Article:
First Person

Howard Stern kept me sane

"How you can you listen to that shit?" she snarled. "That show is for idiots!"

"Well," I said, "I guess I'm an idiot."

The other girls I dated that summer didn't just hate Stern, they couldn't bear my listening to him even when they weren't around. How could I explain that we weren't hearing the same Stern?

*   *   *

Then in late '92, I met Kris, and it was like I'd ordered her out of the Great Girlfriend Catalog. She was artistic and a sci-fi geek, so we already had plenty in common, and soon I'd managed to get her almost as hooked on comic books as I was. She was practically perfect in every way. Except that, like most females, she was incapable of appreciating Stern.

Kris was convinced I listened to Stern for the strippers, no matter how much I insisted those were my least favorite parts of the show. (Seriously, inarticulate, naked girls . . . on the radio?) She tolerated my being a Stern fan so long as I didn't talk about it. This August, we'll celebrate 14 years of not talking about Howard Stern.

A few years ago, Stern started therapy, and while today's Stern is no sweetie-pie, he's not as gratuitously cruel as he used to be. Recently his politics even made a welcome shift left and he came out furiously against Bush. That move provoked the FCC into hounding Stern off terrestrial radio, but through it all he never shut up about Bush's hypocrisy. Finally, Stern realized shoeless bums are less worthy targets of satire than politicians who ignore suffering Americans while pursuing vendettas against the "indecency" (i.e., grown-up discussion) Stern and I live for.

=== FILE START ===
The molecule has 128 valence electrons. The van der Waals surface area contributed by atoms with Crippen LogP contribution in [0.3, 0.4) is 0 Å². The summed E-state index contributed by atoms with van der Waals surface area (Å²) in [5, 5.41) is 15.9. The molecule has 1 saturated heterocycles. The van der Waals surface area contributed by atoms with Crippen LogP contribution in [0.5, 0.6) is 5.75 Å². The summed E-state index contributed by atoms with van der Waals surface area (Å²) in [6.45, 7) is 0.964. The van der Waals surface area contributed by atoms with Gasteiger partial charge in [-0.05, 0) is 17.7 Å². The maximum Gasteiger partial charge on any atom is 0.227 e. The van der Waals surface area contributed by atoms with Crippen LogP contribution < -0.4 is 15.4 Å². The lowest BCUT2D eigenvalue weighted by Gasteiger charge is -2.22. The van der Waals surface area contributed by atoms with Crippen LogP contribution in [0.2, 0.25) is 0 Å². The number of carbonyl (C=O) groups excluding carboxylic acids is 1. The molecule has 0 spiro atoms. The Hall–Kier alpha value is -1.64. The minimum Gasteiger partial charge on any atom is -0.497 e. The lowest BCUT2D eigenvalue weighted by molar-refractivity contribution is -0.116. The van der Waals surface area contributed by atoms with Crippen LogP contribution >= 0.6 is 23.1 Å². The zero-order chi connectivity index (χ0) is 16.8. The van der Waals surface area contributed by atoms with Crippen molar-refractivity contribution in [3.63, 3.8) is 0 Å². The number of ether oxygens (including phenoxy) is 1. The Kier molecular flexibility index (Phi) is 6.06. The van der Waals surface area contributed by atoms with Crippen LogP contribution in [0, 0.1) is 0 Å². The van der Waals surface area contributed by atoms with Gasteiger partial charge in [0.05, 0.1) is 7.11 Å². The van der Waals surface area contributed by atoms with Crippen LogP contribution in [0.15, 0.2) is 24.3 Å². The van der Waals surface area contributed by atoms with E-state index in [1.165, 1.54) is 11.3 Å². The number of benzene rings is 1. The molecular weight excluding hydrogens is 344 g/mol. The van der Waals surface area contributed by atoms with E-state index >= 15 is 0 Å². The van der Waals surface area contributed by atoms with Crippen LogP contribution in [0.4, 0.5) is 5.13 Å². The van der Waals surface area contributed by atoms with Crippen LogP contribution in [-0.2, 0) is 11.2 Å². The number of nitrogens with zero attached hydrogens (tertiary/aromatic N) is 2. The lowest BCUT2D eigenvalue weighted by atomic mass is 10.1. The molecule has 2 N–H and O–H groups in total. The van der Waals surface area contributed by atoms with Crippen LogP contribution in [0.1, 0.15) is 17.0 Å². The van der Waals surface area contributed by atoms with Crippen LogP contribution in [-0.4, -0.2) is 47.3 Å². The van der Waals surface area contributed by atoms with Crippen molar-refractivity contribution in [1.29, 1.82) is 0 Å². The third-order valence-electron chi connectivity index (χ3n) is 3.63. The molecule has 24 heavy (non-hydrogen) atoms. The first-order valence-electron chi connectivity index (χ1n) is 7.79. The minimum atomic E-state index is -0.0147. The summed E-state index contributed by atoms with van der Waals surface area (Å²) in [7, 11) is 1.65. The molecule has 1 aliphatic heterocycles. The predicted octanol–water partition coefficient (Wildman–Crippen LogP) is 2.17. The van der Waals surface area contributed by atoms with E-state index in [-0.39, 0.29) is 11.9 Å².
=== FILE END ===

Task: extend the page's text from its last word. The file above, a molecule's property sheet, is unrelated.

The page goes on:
I dithered for a while before deciding to follow Stern to satellite; it seemed like such trouble to set up—and so much money to pay. But then I considered the idea of radio without Stern, listening to . . . Tom Leykis?Adam Corrolla? I'd rather stop up my ears with superglue.

Shortly before Christmas, I told Kris I'd found a deal on satellite radios. I was about to go buy one, but she kept trying to talk me out of it for various weird, vague reasons. Finally, she admitted the truth.

"I got you a goddamn satellite radio," she snapped. "I knew you wanted one, so you could listen to Stern. Now you know. Happy, asshole?"

Yes. Yes, I was. Happy to know I'd hear Stern in 2006, but also to know that even if I never heard his show again, I no longer needed it as a substitute for everything else my life was lacking. I'm still sick, but I'm a long way from those endless nights when it felt like nobody on Earth wanted to talk to me except Howard Stern. Stern will always be a good friend to me. But I've found a better one.

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